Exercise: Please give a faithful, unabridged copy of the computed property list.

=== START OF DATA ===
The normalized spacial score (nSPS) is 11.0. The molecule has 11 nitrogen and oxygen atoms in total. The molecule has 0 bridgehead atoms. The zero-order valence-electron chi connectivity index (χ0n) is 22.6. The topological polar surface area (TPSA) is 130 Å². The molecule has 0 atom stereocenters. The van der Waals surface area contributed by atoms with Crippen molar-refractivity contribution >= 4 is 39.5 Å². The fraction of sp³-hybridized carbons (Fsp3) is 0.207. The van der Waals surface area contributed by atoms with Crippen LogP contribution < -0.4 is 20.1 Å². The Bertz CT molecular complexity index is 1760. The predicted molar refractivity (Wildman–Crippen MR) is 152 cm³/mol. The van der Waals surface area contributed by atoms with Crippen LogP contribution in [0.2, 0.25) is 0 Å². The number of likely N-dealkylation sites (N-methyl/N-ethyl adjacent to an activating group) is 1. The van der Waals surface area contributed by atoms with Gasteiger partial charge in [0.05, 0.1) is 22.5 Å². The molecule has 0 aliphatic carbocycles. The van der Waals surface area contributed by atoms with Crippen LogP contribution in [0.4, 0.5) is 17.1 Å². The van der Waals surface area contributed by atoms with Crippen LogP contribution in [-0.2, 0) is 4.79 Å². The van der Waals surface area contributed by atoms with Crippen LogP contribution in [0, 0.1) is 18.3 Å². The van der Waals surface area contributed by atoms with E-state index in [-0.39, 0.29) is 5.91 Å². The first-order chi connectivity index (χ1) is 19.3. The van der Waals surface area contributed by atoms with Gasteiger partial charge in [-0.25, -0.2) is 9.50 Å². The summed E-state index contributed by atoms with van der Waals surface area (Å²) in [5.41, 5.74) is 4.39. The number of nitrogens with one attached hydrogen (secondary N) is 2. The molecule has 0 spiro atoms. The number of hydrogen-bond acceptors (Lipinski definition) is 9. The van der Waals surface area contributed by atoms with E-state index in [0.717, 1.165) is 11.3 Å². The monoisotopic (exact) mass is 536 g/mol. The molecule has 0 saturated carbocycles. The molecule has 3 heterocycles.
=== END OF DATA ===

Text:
The normalized spacial score (nSPS) is 11.0. The molecule has 11 nitrogen and oxygen atoms in total. The molecule has 0 bridgehead atoms. The zero-order valence-electron chi connectivity index (χ0n) is 22.6. The topological polar surface area (TPSA) is 130 Å². The molecule has 0 atom stereocenters. The van der Waals surface area contributed by atoms with Crippen molar-refractivity contribution >= 4 is 39.5 Å². The fraction of sp³-hybridized carbons (Fsp3) is 0.207. The van der Waals surface area contributed by atoms with Crippen LogP contribution < -0.4 is 20.1 Å². The Bertz CT molecular complexity index is 1760. The predicted molar refractivity (Wildman–Crippen MR) is 152 cm³/mol. The van der Waals surface area contributed by atoms with Crippen LogP contribution in [0.2, 0.25) is 0 Å². The number of likely N-dealkylation sites (N-methyl/N-ethyl adjacent to an activating group) is 1. The van der Waals surface area contributed by atoms with Gasteiger partial charge in [0.05, 0.1) is 22.5 Å². The molecule has 0 aliphatic carbocycles. The van der Waals surface area contributed by atoms with Crippen LogP contribution in [0.4, 0.5) is 17.1 Å². The van der Waals surface area contributed by atoms with Crippen LogP contribution in [-0.2, 0) is 4.79 Å². The van der Waals surface area contributed by atoms with Crippen LogP contribution in [0, 0.1) is 18.3 Å². The van der Waals surface area contributed by atoms with E-state index in [-0.39, 0.29) is 5.91 Å². The first-order chi connectivity index (χ1) is 19.3. The van der Waals surface area contributed by atoms with Gasteiger partial charge in [-0.25, -0.2) is 9.50 Å². The summed E-state index contributed by atoms with van der Waals surface area (Å²) in [5.41, 5.74) is 4.39. The number of nitrogens with one attached hydrogen (secondary N) is 2. The molecule has 0 spiro atoms. The number of hydrogen-bond acceptors (Lipinski definition) is 9. The van der Waals surface area contributed by atoms with E-state index in [0.717, 1.165) is 11.3 Å². The monoisotopic (exact) mass is 536 g/mol. The molecule has 0 saturated carbocycles. The molecule has 3 heterocycles.